On January 17, 2007 at 2:30pm while still serving as U.S. Attorney, I received a telephone call from Michael Elston, the Chief of Staff to Deputy Attorney General Paul McNulty. Mr. Elston proceeded to make a number of statements using a familiar tone which I did not appreciate in light of the circumstances, and related that “no one could believe that they had not seen any incendiary comments from John McKay”. I did not respond. He then indicated that the Attorney General would be holding to general statements about U.S. Attorney resignations in his upcoming testimony before the Senate Judiciary Committee, and that they had been advised by “OPA” that they could say no more than this about the circumstances of our removals, including our forced resignations. I did not respond. He volunteered that it was “never our intention” to avoid Senate confirmation with our replacements. Although I did not believe him, I did not respond. He then asked if, “you have any more questions?” I then reminded him that he initiated the call, and that I had not asked him or any other Dept. of Justice official any questions and that his call seemed strange coming more than a month after my dismissal having received no other calls. I greatly resented what I felt Mr. Elston was trying to do: buy my silence by promising that the Attorney General would not demean me in his Senate testimony. I clearly and slowly told Mr. Elston that his description of what the Attorney General would be saying would have NOTHING to do with what I said or didn’t say publicly. I told him that my silence thus far was because I believed it was my duty to resign quietly because I served at the pleasure of the President, and that I did not want to reflect poorly on him or the Department of Justice. I told him that nothing he could say in Washington D.C. could demean me in Seattle, and made clear that I did not appreciate his offer. My handwritten and dated notes of this call reflect that I believed Mr. Elston’s tone was sinister and that he was prepared to threaten me further if he concluded I did not intend to continue to remain silent about my dismissal. Shortly thereafter, I believe within the hour, I spoke by telephone with Paul Charlton, U.S. Attorney for the District of Arizona and related the call and my conclusion that I was being threatened by Mr. Elston. On January 26, 2007, my last day in office, I received a telephone call from Bill Mercer, the Acting Associate Attorney General and U.S. Attorney for the District of Montana. Mr. Mercer asked if he was supposed to call me “Professor” and indicated he wished to have coffee with me when he was next in Seattle. I told him he could reach me at Seattle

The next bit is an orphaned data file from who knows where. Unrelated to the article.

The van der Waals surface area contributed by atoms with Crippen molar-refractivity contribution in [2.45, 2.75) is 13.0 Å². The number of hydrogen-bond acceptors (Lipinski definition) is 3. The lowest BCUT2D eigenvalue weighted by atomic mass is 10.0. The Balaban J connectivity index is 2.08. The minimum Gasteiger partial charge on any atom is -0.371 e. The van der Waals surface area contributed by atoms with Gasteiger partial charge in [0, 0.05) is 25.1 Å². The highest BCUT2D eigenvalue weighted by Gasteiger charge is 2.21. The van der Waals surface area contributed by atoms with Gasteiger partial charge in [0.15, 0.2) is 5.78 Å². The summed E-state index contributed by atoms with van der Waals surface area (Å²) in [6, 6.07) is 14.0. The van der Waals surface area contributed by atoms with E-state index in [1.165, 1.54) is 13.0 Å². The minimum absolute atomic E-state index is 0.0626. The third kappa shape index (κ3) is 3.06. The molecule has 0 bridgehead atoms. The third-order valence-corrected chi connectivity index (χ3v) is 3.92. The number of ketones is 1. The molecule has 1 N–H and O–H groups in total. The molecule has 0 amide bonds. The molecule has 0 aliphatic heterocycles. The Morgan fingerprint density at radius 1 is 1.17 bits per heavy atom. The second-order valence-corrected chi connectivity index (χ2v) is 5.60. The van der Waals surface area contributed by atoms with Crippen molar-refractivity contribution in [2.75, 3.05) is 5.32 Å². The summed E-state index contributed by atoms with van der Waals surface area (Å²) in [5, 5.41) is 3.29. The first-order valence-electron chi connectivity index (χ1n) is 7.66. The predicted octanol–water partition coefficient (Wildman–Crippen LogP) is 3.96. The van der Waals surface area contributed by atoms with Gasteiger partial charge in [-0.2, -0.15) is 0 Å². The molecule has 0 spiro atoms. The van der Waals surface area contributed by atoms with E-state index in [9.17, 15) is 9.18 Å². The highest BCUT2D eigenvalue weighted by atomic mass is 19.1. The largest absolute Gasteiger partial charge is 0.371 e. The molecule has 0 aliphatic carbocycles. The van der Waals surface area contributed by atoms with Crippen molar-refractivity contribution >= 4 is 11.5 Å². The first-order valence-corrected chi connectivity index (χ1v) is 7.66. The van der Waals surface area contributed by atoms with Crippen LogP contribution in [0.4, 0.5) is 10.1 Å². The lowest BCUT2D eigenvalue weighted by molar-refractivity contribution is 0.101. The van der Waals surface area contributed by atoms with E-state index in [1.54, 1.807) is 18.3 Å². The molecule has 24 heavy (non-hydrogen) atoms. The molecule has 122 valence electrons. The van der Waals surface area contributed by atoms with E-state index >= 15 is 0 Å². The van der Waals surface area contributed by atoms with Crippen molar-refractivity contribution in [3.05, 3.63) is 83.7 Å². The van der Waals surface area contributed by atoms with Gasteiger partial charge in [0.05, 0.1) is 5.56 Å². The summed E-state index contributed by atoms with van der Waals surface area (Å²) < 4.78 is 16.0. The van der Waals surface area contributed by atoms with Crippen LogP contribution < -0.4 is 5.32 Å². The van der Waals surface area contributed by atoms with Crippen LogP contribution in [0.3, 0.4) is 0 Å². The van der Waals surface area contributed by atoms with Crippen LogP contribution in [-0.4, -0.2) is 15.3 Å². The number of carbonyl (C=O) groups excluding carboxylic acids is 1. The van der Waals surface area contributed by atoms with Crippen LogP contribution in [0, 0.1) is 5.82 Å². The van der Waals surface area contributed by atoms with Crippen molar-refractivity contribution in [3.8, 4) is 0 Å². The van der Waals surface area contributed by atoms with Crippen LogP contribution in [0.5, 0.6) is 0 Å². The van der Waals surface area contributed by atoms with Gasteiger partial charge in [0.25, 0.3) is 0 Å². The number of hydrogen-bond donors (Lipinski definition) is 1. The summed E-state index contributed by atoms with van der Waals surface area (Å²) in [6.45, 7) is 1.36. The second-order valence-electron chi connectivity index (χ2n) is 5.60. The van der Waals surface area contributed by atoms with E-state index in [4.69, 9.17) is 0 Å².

University School of Law and ended the call. I believe I may have had one call with Michael Battle, then the Director of the Executive Office for United States Attorneys in the Dept. of Justice. During January, 2007 I had sent several emails requesting the identity of my replacement so that I could prepare my staff, the judges in our district and our law enforcement partners. At approximately 3:30pm on January 26th, I received a phone call from John Nowacki with EOUSA advising me of the selection.